CURTISS ALDRICH COLLECTION
No. 4594. Martin 179 B-26 Maurauder (40-1361) US Army Air Corps
Photograph from Martin, taken at Baltimore, Maryland, USA, November 25, 1940
Aeroplane Photo Supply (APS) Photo No. 55

Martin 179 B-26 Maurauder

04/30/2014. Remarks by Johan Visschedijk: "US Army Air Corps requirements for a new high-speed medium bomber were circulated to the US aircraft manufacturers on January 25, 1939. Emphasis was placed in the outline specification upon the need for good speed, range and ceiling performance; a crew of five, a 2,000 lb (907 kg). bomb-load and four 0.30 in (7.62 mm) guns were to be carried. By omitting reference to the characteristics at the lower end of the performance range, the USAAC tacitly admitted that high landing speeds and long take-offs would be accepted in order to obtain the required speed.

A design to meet this specification was submitted to an Army Board at Wright Field by Glenn L. Martin Co. on July 5, 1939, accompanied by a guarantee to build a certain quantity of the bombers in a given time. In the AAC evaluation of the designs submitted by various manufacturers, points were awarded in various categories up to a maximum of 1,000; the Martin 179 design scored 140 points over the next-best project. With WW II imminent in Europe, the AAC took the unprecedented step of ordering its new medium bomber into production immediately the design had been accepted; in September 1939 Martin received a contract for 1,100 and the type was numbered B-26.

The Martin 179 design had been projected by Peyton M. Magruder with the highest wing loading of any aircraft then designed for the AAC, in order to obtain the high speed performance. Associated with the comparatively small wing were two large nacelles for the 1,850 hp Pratt & Whitney R-2800 Double Wasp engines and a rotund but beautifully-streamlined fuselage. As specified, one 0.30 in (7.62 mm) gun was mounted for tail defense; another was hand-operated on a ball-mounting in the nose, and two 0.50 in (12.7 mm) guns equipped the Martin 250CE electrically-operated dorsal turret. The wing was shoulder mounted to leave the center fuselage free for bomb stowage.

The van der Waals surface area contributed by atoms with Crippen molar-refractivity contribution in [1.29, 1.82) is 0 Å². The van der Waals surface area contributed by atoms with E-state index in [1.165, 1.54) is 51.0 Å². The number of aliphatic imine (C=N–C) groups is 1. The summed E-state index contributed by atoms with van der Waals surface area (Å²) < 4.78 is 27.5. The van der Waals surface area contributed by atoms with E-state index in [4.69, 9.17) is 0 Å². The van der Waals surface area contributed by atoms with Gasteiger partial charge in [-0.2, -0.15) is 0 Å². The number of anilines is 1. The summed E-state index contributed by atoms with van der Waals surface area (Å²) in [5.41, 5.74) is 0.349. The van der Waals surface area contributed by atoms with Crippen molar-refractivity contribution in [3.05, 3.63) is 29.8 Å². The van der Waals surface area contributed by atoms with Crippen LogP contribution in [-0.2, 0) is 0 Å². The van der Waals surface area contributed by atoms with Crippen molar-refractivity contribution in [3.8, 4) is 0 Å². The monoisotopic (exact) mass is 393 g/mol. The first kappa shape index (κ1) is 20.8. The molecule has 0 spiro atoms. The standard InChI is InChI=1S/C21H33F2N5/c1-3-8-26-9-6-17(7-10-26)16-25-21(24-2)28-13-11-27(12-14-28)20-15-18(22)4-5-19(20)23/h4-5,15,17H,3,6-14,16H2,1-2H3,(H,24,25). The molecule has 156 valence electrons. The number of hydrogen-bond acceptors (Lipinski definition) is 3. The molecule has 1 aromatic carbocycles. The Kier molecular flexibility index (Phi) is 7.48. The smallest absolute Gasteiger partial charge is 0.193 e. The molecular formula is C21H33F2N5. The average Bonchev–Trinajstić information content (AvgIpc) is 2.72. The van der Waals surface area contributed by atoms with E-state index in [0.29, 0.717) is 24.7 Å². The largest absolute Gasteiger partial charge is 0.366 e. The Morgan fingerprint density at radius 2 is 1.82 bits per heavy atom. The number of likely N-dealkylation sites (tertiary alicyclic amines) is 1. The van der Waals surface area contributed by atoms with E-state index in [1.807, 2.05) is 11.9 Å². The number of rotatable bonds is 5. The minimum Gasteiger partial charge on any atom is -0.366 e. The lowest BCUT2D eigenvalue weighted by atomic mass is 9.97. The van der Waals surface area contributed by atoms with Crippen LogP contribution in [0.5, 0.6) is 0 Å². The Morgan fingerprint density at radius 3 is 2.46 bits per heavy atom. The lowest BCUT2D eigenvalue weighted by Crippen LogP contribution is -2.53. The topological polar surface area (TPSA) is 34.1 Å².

Construction of the first B-26s at the Martin plant in Baltimore, Maryland, was directed by William K. (Ken) Ebel, then Martin's chief engineer, who also piloted the first B-26 (s/n 40-1361) on its first flight on November 25, 1940. The next B-26 followed in February 1941. As no prototypes had been ordered, the first few production aircraft were reserved for test purposes. The first 201 aircraft were of the plain B-26 type, with 1,850 hp R-2800-5 engines and a gross weight of 30,035 lb (13,624 kg); the maximum bomb load was 5,800 lb (2,631 kg), and the speed of 315 mph (507 kmh) was the best of all B-26 models.

Deliveries to the AAC began on February 22, 1941 but units were slow to become operational on the type because its high landing speed (inevitable with the chosen wing loading) made conversion training a lengthy, and at times dangerous, process. An increase in gross weight to 32,200 lb (14,606 kg) on the B-26A, which followed the B-26 in the second half of 1941, did nothing to improve the problem. The higher weight arose from the introduction of additional optional fuel tanks in the bomb bay, shackles for a 22 in (56 cm) torpedo beneath the fuselage, 0.50 in (12.7 mm) guns in the nose and tail and other additional equipment. A change was made from 12 volt to 24 volt electrical system, and most of the 139 B-26As built had R-2800-9 or -39 engines.

By the end of 1941, the 22nd Bombardment Group had equipped with B-26s, which it took from Langley Field, Virginia, to Australia on December 8, 1941, in one of the first overseas deployments of home-based US Army Air Forces units of the War (the USAAC had been renamed on June 20, 1941). The 22nd took its Marauders into action for the first time in April 1942 in attacks on New Guinea. With fuel in the bomb bays to obtain the necessary range, the bomb-load was limited to 2,000 lb (907 kg) and these raids were probably of more consequence as morale raisers than for the damage they caused. In June
B-26As were in action as torpedo bombers at the Battle of Midway and, flown by the 73rd and 77th Bombardment Squadrons from Alaska, in attacks on shipping in the Aleutians.

In May 1942, production of the B-26B began, and this became the most-produced variant, existing in a number of distinct versions. Initially, the changes from the B-26A comprised improved crew protection armor, refined internal equipment, deletion of propeller spinners, revised cowling details, a ventral "tunnel" gun and a new tail gun position with two 0.50 in (12.7 mm) guns. The gross weight increased to 36,500 lb (16,556 kg) with a 5,200 lb (2,359 kg) bomb and torpedo load. The engines were 1,850 hp R-2800-5s, but these were changed to 1,920 hp R-2800-41 or -43 in the second series of Bs (block numbers -2, -3 and -4).